Cats have a reputation for being quite sassy little individuals and are known for making it clear if you're in their good books or not. However, if you have a cat of your own, you may still sometimes wonder if your cat is happy or when something is up.
For example, if your pet isn't touching their bowl of the best wet food then there are things to check when your cat's not eating to figure out the problem and a solution. It turns out another way you can understand your cat better is by its body language.
Certified feline behaviorist, Michelle Case, from the Miss Feminist Kitty Tiktok account has shared how you can tell if something is wrong with a cat by its loafing position.
What is a cat's loafing position? Loafing is a term used to describe a domestic cat's sitting position when they are perched on its belly with its forepaws resting underneath the chest.
Michelle digs into this a little deeper in her video which you can view below...
In the Tiktok video, Case identifies three different loafing positions a cat may adopt and what this can say about how your cat feels. Of course, these aren't the only types of body language your cat will display if it's feeling happy or not and it's always best to have a vet check out your cat if you have serious concerns about anything or an ongoing problem.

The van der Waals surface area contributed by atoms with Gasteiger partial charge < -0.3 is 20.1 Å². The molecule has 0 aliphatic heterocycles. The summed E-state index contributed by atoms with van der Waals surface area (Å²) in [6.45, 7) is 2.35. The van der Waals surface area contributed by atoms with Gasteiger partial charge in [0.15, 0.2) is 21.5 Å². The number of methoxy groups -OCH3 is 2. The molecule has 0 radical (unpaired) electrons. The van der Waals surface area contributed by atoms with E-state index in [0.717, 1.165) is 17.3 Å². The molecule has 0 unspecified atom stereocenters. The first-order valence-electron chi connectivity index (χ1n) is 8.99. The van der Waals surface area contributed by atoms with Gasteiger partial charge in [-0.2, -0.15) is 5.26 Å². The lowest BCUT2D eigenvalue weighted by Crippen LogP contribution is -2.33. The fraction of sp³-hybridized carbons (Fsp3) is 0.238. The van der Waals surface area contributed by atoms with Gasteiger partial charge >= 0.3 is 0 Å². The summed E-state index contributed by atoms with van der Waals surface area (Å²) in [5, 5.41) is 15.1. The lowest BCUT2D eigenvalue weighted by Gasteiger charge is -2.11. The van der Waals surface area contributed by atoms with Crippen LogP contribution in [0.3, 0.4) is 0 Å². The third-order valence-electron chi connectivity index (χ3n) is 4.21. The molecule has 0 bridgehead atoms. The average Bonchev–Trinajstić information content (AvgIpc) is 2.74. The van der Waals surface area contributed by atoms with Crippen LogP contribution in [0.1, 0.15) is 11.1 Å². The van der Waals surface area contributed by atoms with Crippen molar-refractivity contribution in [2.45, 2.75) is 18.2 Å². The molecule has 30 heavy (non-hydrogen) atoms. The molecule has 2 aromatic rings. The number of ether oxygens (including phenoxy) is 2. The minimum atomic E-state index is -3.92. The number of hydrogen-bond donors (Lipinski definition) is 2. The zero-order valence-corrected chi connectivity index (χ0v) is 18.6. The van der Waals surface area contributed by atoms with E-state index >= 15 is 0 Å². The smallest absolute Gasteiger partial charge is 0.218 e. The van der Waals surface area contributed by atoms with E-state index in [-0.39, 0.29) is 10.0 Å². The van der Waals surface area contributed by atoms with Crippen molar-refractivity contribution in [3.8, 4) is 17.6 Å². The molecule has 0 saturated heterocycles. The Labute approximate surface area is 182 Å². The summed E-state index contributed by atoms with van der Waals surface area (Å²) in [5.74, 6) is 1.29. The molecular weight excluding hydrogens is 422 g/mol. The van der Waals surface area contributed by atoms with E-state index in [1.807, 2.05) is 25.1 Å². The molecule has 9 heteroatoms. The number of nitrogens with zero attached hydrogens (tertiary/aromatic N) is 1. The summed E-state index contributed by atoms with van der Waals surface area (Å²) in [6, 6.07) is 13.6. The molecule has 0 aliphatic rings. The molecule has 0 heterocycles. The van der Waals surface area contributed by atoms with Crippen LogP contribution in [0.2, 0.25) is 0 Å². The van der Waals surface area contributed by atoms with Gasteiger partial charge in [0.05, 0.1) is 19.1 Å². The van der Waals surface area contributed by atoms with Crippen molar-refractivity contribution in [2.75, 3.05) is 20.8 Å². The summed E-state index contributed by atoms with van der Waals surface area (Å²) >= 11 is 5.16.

But if you want to feel a little more in touch with your cat's day-to-day feelings then Case's feline body language analysis is a good place to begin. Here are feline behaviorist's three loafing positions and what they mean:
The comfy (happy) loaf
The comfy loaf is simply when a cat adopts the loaf position and everything about it looks very relaxed. Its paws will be nicely tucked in and it won't look like there is any straining in the neck or anywhere else.
The 'my spot' loaf
If you have a multi-cat or multi-pet household then your moggy may adopt this loafing position to express that where they're resting is their spot and no one else's. They will typically still be perched on top of their forepaws but their head will be up and looking very alert.
The nauseous/uncomfortable meatloaf
You may be able to tell if your cat is feeling sick or is in some form of pain or discomfort if it's in the loaf position but its ears are back and the head is dropped down slightly. Case adds, "You’ll also see sometimes some other signs of nausea like lip smacking or drooling." Any signs of discomfort will signal to you that something could be up with your moggy.
Case recommends that cat owners pay attention to the body language of their cat especially if they're concerned that their furry friend isn't as happy as normal and could be feeling unwell. Is my cat sick is a commonly asked question and something no cat parent wants to worry about. Seeking advice from a veterinary professional should always be your first port of call.
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With over a year of writing for PetsRadar, Jessica is a seasoned pet writer. She joined the team after writing for the sister site, Fit&Well for a year. Growing up with a lively rescue lurcher kindled her love for animal behavior and care. Jessica holds a journalism degree from Cardiff University and has authored articles for renowned publications, including LiveScience, Runner's World, The Evening Express, and Tom's Guide. Throughout her career in journalism she has forged connections with experts in the field, like behaviorists, trainers, and vets. Through her writing, Jessica aims to empower pet owners with accurate information to enhance their furry companions' lives.